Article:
I recently found a style of yoga that has helped me on a fundamental level. It is called Svaroopa Yoga, and it focuses on releasing the spine from the bottom up. One of the teacher trainers on the Svaroopa site says, “beginning Svaroopa® Yoga created a ‘revolution’ inside her, in which ‘everything shifted into its right place and it was like coming home to my Self.'” (Revolution, baby.) The first poses they teach are called “The Magic 4.” After doing these 4 exercises for a week, my lower back felt better than it had . . . maybe ever. And within 4 weeks my upper spine had straightened out so that my shoulder blades were closer together and almost in their rightful places.
Magic? No, better than that. Logical + magical = L’magical. French, I believe.
So, why post about l’magical yoga and risk sounding like an infomercial? Because this brand of yoga mirrors what I value in good voice training: getting to the functional issues instead of treating the symptoms.
As I grow older, I can tolerate less and less hoo-ha. That is a technical term for malarkey. Let’s get to the heart of the matter and uncover the root issues, work on those, then watch the symptoms disappear. The Magic 4 seem to do what they advertise and allow the spine to align itself from the bottom up by releasing muscles in order. (My teacher, Ryoko Suzuki, talks about the physiology and anatomy of the spine and how the exercises affect the muscles around the spine. L’magical, straightforward and effective.)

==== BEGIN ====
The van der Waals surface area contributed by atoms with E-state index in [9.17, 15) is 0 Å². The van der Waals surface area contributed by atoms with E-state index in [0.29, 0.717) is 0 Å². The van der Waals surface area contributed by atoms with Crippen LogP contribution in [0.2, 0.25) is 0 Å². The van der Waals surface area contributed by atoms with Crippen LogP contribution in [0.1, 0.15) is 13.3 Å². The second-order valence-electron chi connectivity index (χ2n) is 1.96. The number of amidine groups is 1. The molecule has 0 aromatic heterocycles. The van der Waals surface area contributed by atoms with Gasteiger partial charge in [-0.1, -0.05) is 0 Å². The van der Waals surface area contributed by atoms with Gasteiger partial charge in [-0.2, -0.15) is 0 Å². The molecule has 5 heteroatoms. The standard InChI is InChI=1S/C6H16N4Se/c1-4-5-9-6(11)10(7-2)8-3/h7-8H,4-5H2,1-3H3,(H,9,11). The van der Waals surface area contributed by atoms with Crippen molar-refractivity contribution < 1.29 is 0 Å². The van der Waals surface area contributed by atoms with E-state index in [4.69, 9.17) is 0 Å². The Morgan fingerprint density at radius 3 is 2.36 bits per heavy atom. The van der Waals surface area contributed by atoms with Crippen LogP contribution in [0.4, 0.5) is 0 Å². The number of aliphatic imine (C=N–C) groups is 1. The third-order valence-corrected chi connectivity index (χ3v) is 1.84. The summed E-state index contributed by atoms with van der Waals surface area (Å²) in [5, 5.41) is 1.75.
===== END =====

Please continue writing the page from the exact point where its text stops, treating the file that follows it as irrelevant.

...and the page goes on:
This is exactly how we might consider training voices.
Look at voice training as a skill building activity, starting with function. Whether you are singing professionally or just for fun, the functionality of the voice can be improved. This can be accomplished by strengthening and balancing the upper and lower registers of the voice, teaching resonance strategies, working on vowel development for tuning, learning to use more efficient airflow/airpressure, and a host of other functional or foundational skills. If the three mechanical parts of the voice (power source, vibrator, and resonator) are out of balance or not working in concert, a whole host of voice symptoms will appear. The idea is to work on underlying vocal function, and see if the minor problems don’t resolve.
Today I found an excellent article by Justin Petersen, a voice teacher in Watertown, MA. He lays it all out there. It’s called “What’s the Game Plan?” and he talks in depth about training vocal function. Maybe he has a Magic 4 of his own, I’ll have to ask, but regardless, he’s operating from the same principles: address the underlying function, and the whole thing will straighten out.